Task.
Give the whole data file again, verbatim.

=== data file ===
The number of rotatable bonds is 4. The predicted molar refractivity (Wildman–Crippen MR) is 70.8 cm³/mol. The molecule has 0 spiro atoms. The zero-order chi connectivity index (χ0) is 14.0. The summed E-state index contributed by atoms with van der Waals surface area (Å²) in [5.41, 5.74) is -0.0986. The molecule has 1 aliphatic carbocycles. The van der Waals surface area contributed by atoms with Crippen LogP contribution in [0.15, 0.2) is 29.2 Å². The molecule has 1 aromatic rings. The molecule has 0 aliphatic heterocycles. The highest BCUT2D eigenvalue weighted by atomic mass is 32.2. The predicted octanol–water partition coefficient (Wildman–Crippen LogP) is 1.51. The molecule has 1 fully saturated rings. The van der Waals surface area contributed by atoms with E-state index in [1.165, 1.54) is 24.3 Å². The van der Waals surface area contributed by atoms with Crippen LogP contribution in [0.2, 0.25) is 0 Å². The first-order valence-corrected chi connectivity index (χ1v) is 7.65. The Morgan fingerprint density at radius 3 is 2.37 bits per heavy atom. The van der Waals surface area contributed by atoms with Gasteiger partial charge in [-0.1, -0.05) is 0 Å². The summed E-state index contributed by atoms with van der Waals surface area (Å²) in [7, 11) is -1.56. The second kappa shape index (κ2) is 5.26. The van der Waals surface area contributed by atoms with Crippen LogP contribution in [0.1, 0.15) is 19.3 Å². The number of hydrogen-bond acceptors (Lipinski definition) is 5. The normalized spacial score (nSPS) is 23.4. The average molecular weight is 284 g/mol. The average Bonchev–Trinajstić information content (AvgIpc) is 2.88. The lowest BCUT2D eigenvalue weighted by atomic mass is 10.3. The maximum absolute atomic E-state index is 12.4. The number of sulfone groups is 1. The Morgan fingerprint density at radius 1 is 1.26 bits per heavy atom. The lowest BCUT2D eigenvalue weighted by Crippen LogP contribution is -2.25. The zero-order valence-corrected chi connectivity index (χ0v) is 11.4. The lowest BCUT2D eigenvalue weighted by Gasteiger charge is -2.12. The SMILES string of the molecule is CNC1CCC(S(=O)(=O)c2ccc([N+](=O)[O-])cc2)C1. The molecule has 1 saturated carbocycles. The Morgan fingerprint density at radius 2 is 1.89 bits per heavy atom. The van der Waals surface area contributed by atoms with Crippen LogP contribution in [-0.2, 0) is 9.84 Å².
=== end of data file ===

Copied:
The number of rotatable bonds is 4. The predicted molar refractivity (Wildman–Crippen MR) is 70.8 cm³/mol. The molecule has 0 spiro atoms. The zero-order chi connectivity index (χ0) is 14.0. The summed E-state index contributed by atoms with van der Waals surface area (Å²) in [5.41, 5.74) is -0.0986. The molecule has 1 aliphatic carbocycles. The van der Waals surface area contributed by atoms with Crippen LogP contribution in [0.15, 0.2) is 29.2 Å². The molecule has 1 aromatic rings. The molecule has 0 aliphatic heterocycles. The highest BCUT2D eigenvalue weighted by atomic mass is 32.2. The predicted octanol–water partition coefficient (Wildman–Crippen LogP) is 1.51. The molecule has 1 fully saturated rings. The van der Waals surface area contributed by atoms with E-state index in [1.165, 1.54) is 24.3 Å². The van der Waals surface area contributed by atoms with Crippen LogP contribution in [0.2, 0.25) is 0 Å². The first-order valence-corrected chi connectivity index (χ1v) is 7.65. The Morgan fingerprint density at radius 3 is 2.37 bits per heavy atom. The van der Waals surface area contributed by atoms with Gasteiger partial charge in [-0.1, -0.05) is 0 Å². The summed E-state index contributed by atoms with van der Waals surface area (Å²) in [7, 11) is -1.56. The second kappa shape index (κ2) is 5.26. The van der Waals surface area contributed by atoms with Crippen LogP contribution in [0.1, 0.15) is 19.3 Å². The number of hydrogen-bond acceptors (Lipinski definition) is 5. The normalized spacial score (nSPS) is 23.4. The average molecular weight is 284 g/mol. The average Bonchev–Trinajstić information content (AvgIpc) is 2.88. The lowest BCUT2D eigenvalue weighted by atomic mass is 10.3. The maximum absolute atomic E-state index is 12.4. The number of sulfone groups is 1. The Morgan fingerprint density at radius 1 is 1.26 bits per heavy atom. The lowest BCUT2D eigenvalue weighted by Crippen LogP contribution is -2.25. The zero-order valence-corrected chi connectivity index (χ0v) is 11.4. The lowest BCUT2D eigenvalue weighted by Gasteiger charge is -2.12. The SMILES string of the molecule is CNC1CCC(S(=O)(=O)c2ccc([N+](=O)[O-])cc2)C1. The molecule has 1 saturated carbocycles. The Morgan fingerprint density at radius 2 is 1.89 bits per heavy atom. The van der Waals surface area contributed by atoms with Crippen LogP contribution in [-0.2, 0) is 9.84 Å².